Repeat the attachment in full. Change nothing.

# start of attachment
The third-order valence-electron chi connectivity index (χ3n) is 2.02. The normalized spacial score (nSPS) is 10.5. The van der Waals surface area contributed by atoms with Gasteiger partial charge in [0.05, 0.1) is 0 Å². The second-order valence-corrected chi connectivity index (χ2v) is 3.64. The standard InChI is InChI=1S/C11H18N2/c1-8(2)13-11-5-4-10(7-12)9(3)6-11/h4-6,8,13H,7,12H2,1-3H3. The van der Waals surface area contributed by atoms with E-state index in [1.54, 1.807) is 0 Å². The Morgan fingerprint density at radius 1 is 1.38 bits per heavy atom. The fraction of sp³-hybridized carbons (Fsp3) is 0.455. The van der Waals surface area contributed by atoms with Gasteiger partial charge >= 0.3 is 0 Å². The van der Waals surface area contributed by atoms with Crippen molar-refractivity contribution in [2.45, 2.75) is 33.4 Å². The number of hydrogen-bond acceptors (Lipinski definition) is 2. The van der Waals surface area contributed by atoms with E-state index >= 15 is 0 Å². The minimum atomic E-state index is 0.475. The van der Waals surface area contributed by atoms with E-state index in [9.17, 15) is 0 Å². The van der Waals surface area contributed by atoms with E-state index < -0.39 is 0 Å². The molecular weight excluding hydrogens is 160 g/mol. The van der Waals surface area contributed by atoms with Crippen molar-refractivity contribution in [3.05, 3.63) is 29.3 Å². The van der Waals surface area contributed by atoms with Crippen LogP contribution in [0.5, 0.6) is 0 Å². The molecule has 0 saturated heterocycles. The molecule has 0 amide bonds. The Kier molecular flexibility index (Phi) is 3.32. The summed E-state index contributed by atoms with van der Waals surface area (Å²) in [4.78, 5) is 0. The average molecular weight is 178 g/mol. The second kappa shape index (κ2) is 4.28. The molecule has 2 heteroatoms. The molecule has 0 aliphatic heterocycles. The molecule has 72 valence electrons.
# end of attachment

The third-order valence-electron chi connectivity index (χ3n) is 2.02. The normalized spacial score (nSPS) is 10.5. The van der Waals surface area contributed by atoms with Gasteiger partial charge in [0.05, 0.1) is 0 Å². The second-order valence-corrected chi connectivity index (χ2v) is 3.64. The standard InChI is InChI=1S/C11H18N2/c1-8(2)13-11-5-4-10(7-12)9(3)6-11/h4-6,8,13H,7,12H2,1-3H3. The van der Waals surface area contributed by atoms with E-state index in [1.54, 1.807) is 0 Å². The Morgan fingerprint density at radius 1 is 1.38 bits per heavy atom. The fraction of sp³-hybridized carbons (Fsp3) is 0.455. The van der Waals surface area contributed by atoms with Gasteiger partial charge >= 0.3 is 0 Å². The van der Waals surface area contributed by atoms with Crippen molar-refractivity contribution in [2.45, 2.75) is 33.4 Å². The number of hydrogen-bond acceptors (Lipinski definition) is 2. The van der Waals surface area contributed by atoms with E-state index >= 15 is 0 Å². The minimum atomic E-state index is 0.475. The van der Waals surface area contributed by atoms with E-state index in [9.17, 15) is 0 Å². The van der Waals surface area contributed by atoms with E-state index < -0.39 is 0 Å². The molecular weight excluding hydrogens is 160 g/mol. The van der Waals surface area contributed by atoms with Crippen molar-refractivity contribution in [3.05, 3.63) is 29.3 Å². The van der Waals surface area contributed by atoms with Crippen LogP contribution in [0.5, 0.6) is 0 Å². The molecule has 0 saturated heterocycles. The molecule has 0 amide bonds. The Kier molecular flexibility index (Phi) is 3.32. The summed E-state index contributed by atoms with van der Waals surface area (Å²) in [4.78, 5) is 0. The average molecular weight is 178 g/mol. The second kappa shape index (κ2) is 4.28. The molecule has 2 heteroatoms. The molecule has 0 aliphatic heterocycles. The molecule has 72 valence electrons.